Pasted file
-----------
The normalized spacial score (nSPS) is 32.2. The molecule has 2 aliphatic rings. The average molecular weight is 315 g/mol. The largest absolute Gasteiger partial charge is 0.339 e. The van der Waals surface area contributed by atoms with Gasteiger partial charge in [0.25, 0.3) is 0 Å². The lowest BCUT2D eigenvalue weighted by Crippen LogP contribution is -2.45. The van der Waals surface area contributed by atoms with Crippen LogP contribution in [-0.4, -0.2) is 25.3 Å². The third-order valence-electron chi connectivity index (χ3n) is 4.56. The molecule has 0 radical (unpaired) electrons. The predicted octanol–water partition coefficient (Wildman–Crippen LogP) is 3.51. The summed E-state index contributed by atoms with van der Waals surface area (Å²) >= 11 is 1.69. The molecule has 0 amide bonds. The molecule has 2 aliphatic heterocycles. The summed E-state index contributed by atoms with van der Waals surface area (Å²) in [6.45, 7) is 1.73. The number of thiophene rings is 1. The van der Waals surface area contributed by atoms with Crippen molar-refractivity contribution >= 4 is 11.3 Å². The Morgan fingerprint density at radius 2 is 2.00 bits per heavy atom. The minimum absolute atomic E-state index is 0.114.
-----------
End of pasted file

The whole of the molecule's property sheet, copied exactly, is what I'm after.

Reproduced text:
The normalized spacial score (nSPS) is 32.2. The molecule has 2 aliphatic rings. The average molecular weight is 315 g/mol. The largest absolute Gasteiger partial charge is 0.339 e. The van der Waals surface area contributed by atoms with Gasteiger partial charge in [0.25, 0.3) is 0 Å². The lowest BCUT2D eigenvalue weighted by Crippen LogP contribution is -2.45. The van der Waals surface area contributed by atoms with Crippen LogP contribution in [-0.4, -0.2) is 25.3 Å². The third-order valence-electron chi connectivity index (χ3n) is 4.56. The molecule has 0 radical (unpaired) electrons. The predicted octanol–water partition coefficient (Wildman–Crippen LogP) is 3.51. The summed E-state index contributed by atoms with van der Waals surface area (Å²) >= 11 is 1.69. The molecule has 0 amide bonds. The molecule has 2 aliphatic heterocycles. The summed E-state index contributed by atoms with van der Waals surface area (Å²) in [6.45, 7) is 1.73. The number of thiophene rings is 1. The van der Waals surface area contributed by atoms with Crippen molar-refractivity contribution >= 4 is 11.3 Å². The Morgan fingerprint density at radius 2 is 2.00 bits per heavy atom. The minimum absolute atomic E-state index is 0.114.